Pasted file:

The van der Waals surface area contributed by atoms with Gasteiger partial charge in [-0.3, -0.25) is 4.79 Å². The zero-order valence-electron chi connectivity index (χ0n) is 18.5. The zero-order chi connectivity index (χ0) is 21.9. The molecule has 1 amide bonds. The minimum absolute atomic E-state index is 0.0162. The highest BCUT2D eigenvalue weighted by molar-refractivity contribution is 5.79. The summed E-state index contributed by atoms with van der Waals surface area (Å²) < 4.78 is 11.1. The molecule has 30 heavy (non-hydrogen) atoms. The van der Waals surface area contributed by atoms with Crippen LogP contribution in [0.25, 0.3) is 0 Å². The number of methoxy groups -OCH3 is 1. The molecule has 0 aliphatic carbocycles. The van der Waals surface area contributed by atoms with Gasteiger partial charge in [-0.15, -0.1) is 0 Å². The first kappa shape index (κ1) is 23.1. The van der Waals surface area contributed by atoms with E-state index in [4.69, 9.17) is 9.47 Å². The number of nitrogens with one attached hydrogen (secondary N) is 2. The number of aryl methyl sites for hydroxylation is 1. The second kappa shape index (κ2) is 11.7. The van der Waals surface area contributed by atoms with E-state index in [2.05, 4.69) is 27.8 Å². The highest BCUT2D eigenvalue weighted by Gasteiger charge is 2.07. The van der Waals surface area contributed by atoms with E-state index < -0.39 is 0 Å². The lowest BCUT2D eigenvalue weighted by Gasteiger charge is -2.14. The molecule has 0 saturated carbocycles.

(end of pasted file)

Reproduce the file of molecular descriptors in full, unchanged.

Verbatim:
The van der Waals surface area contributed by atoms with Gasteiger partial charge in [-0.3, -0.25) is 4.79 Å². The zero-order valence-electron chi connectivity index (χ0n) is 18.5. The zero-order chi connectivity index (χ0) is 21.9. The molecule has 1 amide bonds. The minimum absolute atomic E-state index is 0.0162. The highest BCUT2D eigenvalue weighted by molar-refractivity contribution is 5.79. The summed E-state index contributed by atoms with van der Waals surface area (Å²) < 4.78 is 11.1. The molecule has 30 heavy (non-hydrogen) atoms. The van der Waals surface area contributed by atoms with Crippen LogP contribution in [0.25, 0.3) is 0 Å². The number of methoxy groups -OCH3 is 1. The molecule has 0 aliphatic carbocycles. The van der Waals surface area contributed by atoms with Gasteiger partial charge in [-0.15, -0.1) is 0 Å². The first kappa shape index (κ1) is 23.1. The van der Waals surface area contributed by atoms with E-state index in [4.69, 9.17) is 9.47 Å². The number of nitrogens with one attached hydrogen (secondary N) is 2. The number of aryl methyl sites for hydroxylation is 1. The second kappa shape index (κ2) is 11.7. The van der Waals surface area contributed by atoms with E-state index in [2.05, 4.69) is 27.8 Å². The highest BCUT2D eigenvalue weighted by Gasteiger charge is 2.07. The van der Waals surface area contributed by atoms with E-state index < -0.39 is 0 Å². The lowest BCUT2D eigenvalue weighted by Gasteiger charge is -2.14. The molecule has 0 saturated carbocycles.